Update: Microsoft will indeed add the Sony rootkit software to the list of software detected by its Malicious Software Removal Tool. This capability will appear in the December 2005 update to the utility. Signatures for the XCP component will also be added to Windows AntiSpyware, Windows Defender, and the Windows Live Safety Center. Details here.
Mark Russinovich has analyzed Sony’s “patch” for its rootkit-based software and discovers that the patch is crap and Sony is still lying.
Microsoft’s John Howard just found out about the Sony rootkit debacle and says, “Be worried – very worried”:
Normally, I wouldn’t comment on news like this except on anything except my personal blog, but I’m am so outraged and stunned by what I’ve discovered having spent the past hour or so researching and reading about the techniques and implications of the “RootKit” approach and the legalities, the fact that a half-baked patch has been issued, and the follow up entry from yesterday on Marks blog about the way that the software “calls” home.
Yes, there is a huge amount of publicity out there about this, but what worries me most now is that even with that publicity, how many home users are really going to take action on it? There is a probable chain reaction:
- Home users generally won’t read or hear about this, are highly unlikely to run a root kit revealer to discover the “rootkit”, blame XP for potentially crashing or certainly being slower due to the “rootkit” performance overhead.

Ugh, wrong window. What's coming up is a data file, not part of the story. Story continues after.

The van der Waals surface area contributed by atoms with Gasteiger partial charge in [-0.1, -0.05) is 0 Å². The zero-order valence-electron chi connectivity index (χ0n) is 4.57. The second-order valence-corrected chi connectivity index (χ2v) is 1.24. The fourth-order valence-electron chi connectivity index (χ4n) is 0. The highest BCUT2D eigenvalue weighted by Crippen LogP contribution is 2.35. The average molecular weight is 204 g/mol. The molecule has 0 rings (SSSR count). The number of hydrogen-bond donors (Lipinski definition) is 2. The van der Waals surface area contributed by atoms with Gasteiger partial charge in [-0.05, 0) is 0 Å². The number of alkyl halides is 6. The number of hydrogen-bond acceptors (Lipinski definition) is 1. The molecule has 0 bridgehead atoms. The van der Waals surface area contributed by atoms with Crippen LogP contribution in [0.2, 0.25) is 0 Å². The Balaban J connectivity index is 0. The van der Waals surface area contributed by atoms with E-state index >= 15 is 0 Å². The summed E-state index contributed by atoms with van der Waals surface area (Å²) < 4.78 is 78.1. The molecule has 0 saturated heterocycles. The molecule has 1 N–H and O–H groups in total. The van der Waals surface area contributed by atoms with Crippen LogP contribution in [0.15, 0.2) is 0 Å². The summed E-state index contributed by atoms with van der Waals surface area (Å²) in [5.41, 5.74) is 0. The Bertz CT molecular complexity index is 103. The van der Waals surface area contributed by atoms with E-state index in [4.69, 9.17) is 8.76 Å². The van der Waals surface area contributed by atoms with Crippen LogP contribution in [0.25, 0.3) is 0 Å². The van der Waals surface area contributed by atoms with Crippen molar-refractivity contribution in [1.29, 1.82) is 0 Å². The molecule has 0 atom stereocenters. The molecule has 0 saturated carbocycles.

- By not knowing about it means the majority of infected users will not visit the appropriate site to patch/remove the DRM software (which it appears is not flawless either).
- Many people will purchased CDs with this DRM “rootkit” software.
- Given a significant percentage of purchasers will play those CDs on home machines, there will be many home machines installed with an unpatched rootkit
- Joe Hacker now has it on a plate with an easy way to cloak their worms/viruses on “infected” machines through the sys$ file prefix.
My proposed solution?
Each month, Microsoft updates its Malicious Software Removal Tool and pushes it down to all Windows XP clients via Automatic Updates. The next release of this software should target the First 4 Internet software and automatically remove it. It should also inoculate the system so that the software cannot be reinstalled.
Yes, I know this is unlikely to happen because the software doesn’t technically qualify as “malicious.” But it could happen if Sony gave its permission to Microsoft.
So, add one more item to my list of things Sony should do immediately:
- Fire First 4 Internet immediately and publicly.
- Remaster the CDs with DRM-free versions.
- Offer free replacement CDs to anyone who purchased one of the rootkit-infected CDs.
- Provide toll-free tech support for anyone who experiences a problem with their Windows computer that they think is related to this software.
- Assist Microsoft in updating the Malicious Software Removal Tool to remove the rootkit-based software from any infected systems and prevent it from being reinstalled.